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Minnesota health plan can resolve health-care crisis

Today, Jan. 5, hundreds of Minnesotans are gathering in the Capitol Rotunda for a rally at 11:30 a.m. to support the Minnesota Health Plan, a proposal to fix our health-care crisis. The rally, featuring Jack Nelson Pallmeyer and the bill's two chief authors — Sen. John Marty, DFL-Roseville, and Rep. David Bly, DFL-Northfield — marks the start of a renewed push for this plan.
Why now? It's well understood that the crisis in unaffordable health care is financially crushing many families and businesses, and is an integral part of the overall economic catastrophe that our state and nation are mired in. Although Minnesota has one of the lowest rates of uninsured in the nation, a large portion of Minnesotans are badly underinsured, and increasingly so.

Medical costs continue to rise rapidly here. We need to realize that the severity of the problem provides an opportunity to think outside the box. As Rahm Emanuel, soon to be President-elect Barack Obama's chief of staff, recently said, "A crisis is a terrible thing to waste."

Burden or solution?
Some say that providing good, affordable health-care coverage requires additional state revenue expenditures to subsidize the cost. But with the state's $5 billion-plus deficit, it's hard to see how that can happen. As it is, there will be desperate fights to maintain existing health care spending. Any improvements, the reasoning goes, must wait until the economy improves.
That's where the Minnesota Health Plan comes in. Rather than competing for vanishing general revenue, this proposal (introduced last year as SF 2324 and HF 2522, with more than 50 co-sponsors) would achieve affordable, universal coverage by restructuring the overall financing of health care. A unified public plan for all Minnesota residents would be created with standardized comprehensive benefits, no copays or deductibles, full choice of providers, and financed mostly by a sliding-scale premium, according to household income. It would reduce and hold down overall spending by eliminating the huge administrative waste of our current multi-insurance system, create a common-sense distribution of expensive equipment and facilities, negotiate for reduced drug prices, hold down excessive fees for acute care, and emphasize primary and preventive care. (More information is here.)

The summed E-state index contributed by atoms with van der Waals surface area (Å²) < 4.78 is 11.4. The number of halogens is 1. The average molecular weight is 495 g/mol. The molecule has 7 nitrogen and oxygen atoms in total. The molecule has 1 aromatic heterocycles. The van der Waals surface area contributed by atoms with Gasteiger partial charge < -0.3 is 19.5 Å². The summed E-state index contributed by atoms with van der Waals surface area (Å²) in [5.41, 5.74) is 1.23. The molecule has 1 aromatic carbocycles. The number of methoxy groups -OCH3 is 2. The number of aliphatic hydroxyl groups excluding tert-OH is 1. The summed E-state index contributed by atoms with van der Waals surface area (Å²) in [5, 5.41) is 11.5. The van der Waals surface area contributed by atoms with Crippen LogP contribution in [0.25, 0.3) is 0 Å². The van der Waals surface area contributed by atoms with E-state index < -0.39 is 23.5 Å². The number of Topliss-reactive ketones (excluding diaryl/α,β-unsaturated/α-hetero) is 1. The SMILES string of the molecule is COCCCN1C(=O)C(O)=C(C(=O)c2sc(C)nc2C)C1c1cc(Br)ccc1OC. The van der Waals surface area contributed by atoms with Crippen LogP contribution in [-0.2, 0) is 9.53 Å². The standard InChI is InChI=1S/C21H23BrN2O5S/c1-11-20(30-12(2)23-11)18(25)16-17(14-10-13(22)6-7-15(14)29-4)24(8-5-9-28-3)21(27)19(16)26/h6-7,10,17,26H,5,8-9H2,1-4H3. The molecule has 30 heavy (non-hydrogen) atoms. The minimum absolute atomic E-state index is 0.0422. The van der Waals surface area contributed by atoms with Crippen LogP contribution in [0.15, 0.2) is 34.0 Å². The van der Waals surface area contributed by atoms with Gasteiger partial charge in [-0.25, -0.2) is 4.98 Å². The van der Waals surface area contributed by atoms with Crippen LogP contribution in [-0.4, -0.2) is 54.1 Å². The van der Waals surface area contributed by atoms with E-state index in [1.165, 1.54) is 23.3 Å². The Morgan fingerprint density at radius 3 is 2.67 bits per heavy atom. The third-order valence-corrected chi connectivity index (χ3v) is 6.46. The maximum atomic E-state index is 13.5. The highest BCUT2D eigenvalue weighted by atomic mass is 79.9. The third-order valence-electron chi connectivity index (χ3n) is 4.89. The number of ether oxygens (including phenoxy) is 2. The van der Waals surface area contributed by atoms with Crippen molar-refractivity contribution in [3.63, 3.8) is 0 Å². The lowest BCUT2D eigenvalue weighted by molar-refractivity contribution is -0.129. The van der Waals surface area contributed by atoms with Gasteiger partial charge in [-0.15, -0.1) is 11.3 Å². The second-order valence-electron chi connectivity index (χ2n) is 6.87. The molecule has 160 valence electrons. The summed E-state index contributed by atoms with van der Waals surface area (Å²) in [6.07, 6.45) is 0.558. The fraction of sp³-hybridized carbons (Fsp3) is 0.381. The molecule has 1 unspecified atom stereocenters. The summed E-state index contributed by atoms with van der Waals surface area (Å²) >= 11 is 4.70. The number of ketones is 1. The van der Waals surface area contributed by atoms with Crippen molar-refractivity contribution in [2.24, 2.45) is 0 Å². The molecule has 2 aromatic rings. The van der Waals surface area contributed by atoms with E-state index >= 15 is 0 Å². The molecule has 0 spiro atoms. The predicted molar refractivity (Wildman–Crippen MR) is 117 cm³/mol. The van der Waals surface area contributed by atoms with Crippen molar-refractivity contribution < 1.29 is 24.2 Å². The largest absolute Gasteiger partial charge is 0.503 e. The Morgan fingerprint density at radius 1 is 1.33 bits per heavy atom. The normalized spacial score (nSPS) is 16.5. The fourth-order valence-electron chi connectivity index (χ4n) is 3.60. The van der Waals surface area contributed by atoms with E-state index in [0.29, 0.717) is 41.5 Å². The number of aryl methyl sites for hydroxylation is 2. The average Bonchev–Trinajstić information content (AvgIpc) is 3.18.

Self-insured corporations could legally keep their current coverage for employees if they want to, but most would probably choose to join the statewide plan. The key point is that the new "tax" that people would pay the state for this coverage is less overall than what they pay now for health care, in direct, indirect and hidden ways. It would also be geared to ability to pay.
Such a major change cannot happen overnight, and would take two years or more to implement. Another issue is the displacement of thousands of insurance and HMO workers who generate the wasteful red tape that financially chokes health-care providers, other industries, and families. A target for retraining would be to fill the shortages of primary care and long term care health care workers. This plan will also slash the burden of businesses who currently pay for employee health care, and free up resources to create new jobs and compete in the global economy.

Any other way?
Some state leaders believe that health-care costs can be greatly reduced by other methods, without needing to remove the insurance companies' and HMOs' middlemen roles. "Health care transformation" measures were partially enacted in the last session, including the "medical homes" idea addressed in the Dec. 18 Community Voices piece by Elizabeth Rich. This idea, along with increased disease management, can indeed improve people's health. They will not, unfortunately, reduce health-care costs, as proponents claim; the Congressional Budget Office has comprehensively reviewed the relevant research and debunked these claims. Other market-based measures such as report cards on doctors will fail to reduce costs and could hurt levels of care.

Some place their hopes in the Obama administration and the new Congress. However, the most likely actions at the federal level won't address the underlying economic factors, which cause health-care spending to chew up a growing portion of GDP.

Minnesota has been a national leader in health-care policy, and it's time to lead again. We are told of a lack of "political will," which really is a fear of challenging the powerful HMOs. If our leaders were to listen instead to the people, they would see that plenty of political will already exists.

Buddy Robinson is co-director of the Greater Minnesota Health Care Coalition.

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Comments (1)

Mr. Robinson and the Greater Minnesota Health Care Coalition, with the help of the Minnesota Universal Health Care Coalition and the Campaign for the Minnesota Health Plan, brought together committed supporters of Senator John Marty's plan (including me) from throughout Minnesota to this morning's rally and lobbying.

This plan would simplify life for all Minnesota residents (no one left out for any reason), would be supported by premiums based on the ability to pay, and would cover not just medical and surgical care but dental and mental health, eyeglasses and hearing aids, long term care -- everything, with no co-pays or deductibles and with complete freedom of provider choice. AND would reduce our total health care expense by about 20 percent.

To arrange for a speaker to describe the plan to your civic or church group, knitting or bridge club, or any group you care to gather together, just contact the Minnesota Universal Health Care Coalition at